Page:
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4 Out of 5 Stars For MC Atwood’s The Devils You Know

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Image Credit: Amazon

DISCLAIMER: I am a MA in Writing Student at Rowan University who has recently had the opportunity to study under Professor Atwood. The following review may be biased.

When I saw that I would be required to read MC Atwood’s debut young adult novel, The Devils You Know for my Seminar II class this semester as part of my MA in Writing program at Rowan University, I was very excited. Last fall I had a wonderful experience studying under Professor Atwood by taking her Writing Genre Fiction course. Atwood is hilarious and one of the kindest individuals I’ve ever met. She is also seriously talented as both a writer and an editor.

The Devils You Know was a real pleasure to read. I love that while the book is Atwood’s favorite genre – horror – it is also still young adult. While terrifying, it was also extremely relatable.  This novel is about more than a creepy haunted house with scary clowns and dolls (seriously…so many dolls…). It’s a story about friendship and finding yourself in the midst of the terror known as high school.

In the beginning of the novel, Paul, Violet, Dylan, Ashley, and Gretchen don’t know each other very well for the most part. Paul is seen as being the cool black guy that everyone loves. Violet is the quiet “nice” girl that no one knows very well, but Paul has a crush on, and she is beginning to develop feelings for as well. Dylan tries a little too hard to be a bad ass and I can really see him as being a bit of a punk rocker/skater kid. Ashley is the stuck up, rich, right-winged Republican princess that owns the school and absolutely HATES Gretchen (the feeling appears to be mutual), and Gretchen is Dylan’s partner whom is every bit as weird and tough as he is.

The quintent rarely ever crosses paths and most certainly wouldn’t call each other friends. However, when the opportunity to visit the legendary Boulder House on a class field trip presents itself, all five members of the group sign up and find themselves forced to not only share in the same space and experiences, but to also work together as a team and get to REALLY know the truth about each other. Sometimes the truth can be completely alarming and sometimes you think you know someone (as is the case of Dylan and Gretchen), but later realize you don’t know that person at all.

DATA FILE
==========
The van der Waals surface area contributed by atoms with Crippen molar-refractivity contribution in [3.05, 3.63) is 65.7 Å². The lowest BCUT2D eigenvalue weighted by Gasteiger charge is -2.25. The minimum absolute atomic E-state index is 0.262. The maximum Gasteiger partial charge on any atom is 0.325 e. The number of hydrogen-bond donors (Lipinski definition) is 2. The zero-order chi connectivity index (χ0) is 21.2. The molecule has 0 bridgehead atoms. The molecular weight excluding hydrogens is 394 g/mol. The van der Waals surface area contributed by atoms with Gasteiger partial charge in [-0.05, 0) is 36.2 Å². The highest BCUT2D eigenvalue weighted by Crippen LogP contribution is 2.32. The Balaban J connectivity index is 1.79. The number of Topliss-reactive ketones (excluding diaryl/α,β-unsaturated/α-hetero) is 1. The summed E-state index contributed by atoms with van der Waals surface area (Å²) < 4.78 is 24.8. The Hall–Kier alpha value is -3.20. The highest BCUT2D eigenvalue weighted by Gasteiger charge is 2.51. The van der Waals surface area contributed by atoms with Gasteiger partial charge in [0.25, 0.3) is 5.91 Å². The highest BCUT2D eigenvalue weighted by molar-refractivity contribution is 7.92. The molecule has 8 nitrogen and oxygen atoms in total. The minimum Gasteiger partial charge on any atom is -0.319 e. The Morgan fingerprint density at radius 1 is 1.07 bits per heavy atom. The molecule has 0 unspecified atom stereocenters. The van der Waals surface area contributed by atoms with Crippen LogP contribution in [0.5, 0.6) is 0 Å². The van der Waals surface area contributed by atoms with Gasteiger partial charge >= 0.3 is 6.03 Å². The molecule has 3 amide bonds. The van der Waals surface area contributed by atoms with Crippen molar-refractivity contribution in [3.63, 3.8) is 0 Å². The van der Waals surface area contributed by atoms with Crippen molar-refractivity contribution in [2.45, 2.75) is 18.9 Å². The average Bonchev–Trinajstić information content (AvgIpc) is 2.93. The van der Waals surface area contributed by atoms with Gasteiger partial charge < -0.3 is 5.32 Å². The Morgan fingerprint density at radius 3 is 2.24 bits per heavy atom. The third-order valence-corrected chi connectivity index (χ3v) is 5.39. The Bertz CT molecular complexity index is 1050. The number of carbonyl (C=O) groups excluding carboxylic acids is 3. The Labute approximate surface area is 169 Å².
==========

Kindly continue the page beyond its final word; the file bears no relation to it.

For instance – who would’ve guessed that Paul likes to wear tights and role play during medieval events? Nice girls finish last…and get taken advantage of as seen by the way Mr. Rhinehart takes advantage of Violet by having an affair with her the day she turns 18. Dylan is not actually Dylan at all…he’s John Michael…and despite his foul mouth and constant use of the word “yo”, he’s not as tough as he wants people to think he is. He’s actually a very conservative Christian who attends church every week with his rich parents. On the other end of the spectrum, Ashley isn’t the conservative Christian she wants everyone to believe she is. In fact, she’s gay and she’s trying everything to hide her true identity from everyone, especially her Republican parents. After all, her father IS a well-known senator who HATES anyone that’s not straight. If he knew the truth about her it would destroy him and the rest of her family. What’s worst – she doesn’t hate Gretchen at all. In fact, she’s in love with her. As for Gretchen? She’s tough because she has to be, not because she wants to be. Her family is on food stamps and she makes her own clothes because she has no choice. Her mother is ill and the family constantly struggles with money.

In order to survive the house and everything in it – from demonic angels to creepy evil dolls to scary clowns to even whales and everything in between, the quintent must work together. However, when the quintent’s secrets are revealed to one another, they all feel such a strong sense of shame that they want to go through the house alone. However, they later learn that while they each have their own secrets, it doesn’t make them less and if anything, knowing the truth about who they are is what will not only bring them closer together, but also force them to want to stick together to support each other and to make it out of the house alive and beyond the house, to make it through high school alive, too.

Some of the novel’s strengths lie in the extreme attention to details, particularly with the imagery and descriptions of the house. It’s a very unique and clever book that while sticking to the main conventions of the horror genre, doesn’t fall into the trap of cliches. For example: there’s an entire room dedicated to whales and aquatic lives. I’ve never been afraid of whales and squids/octapuses, but I am now! I also really appreciated the way the novel took the very successful risk of having multiple narrators/points of views. Each chapter was told by a different character – Ashley, Gretchen, Dylan, Violet, and/or Paul. This allowed the reader to get up close and personal with all of the characters. Atwood did a great job of breaking them all down and creating an equal balance between each character’s voice so it never felt like you had too much of one character and not enough of another character. It also never got too confusing or overwhelming; five seemed like the perfect number.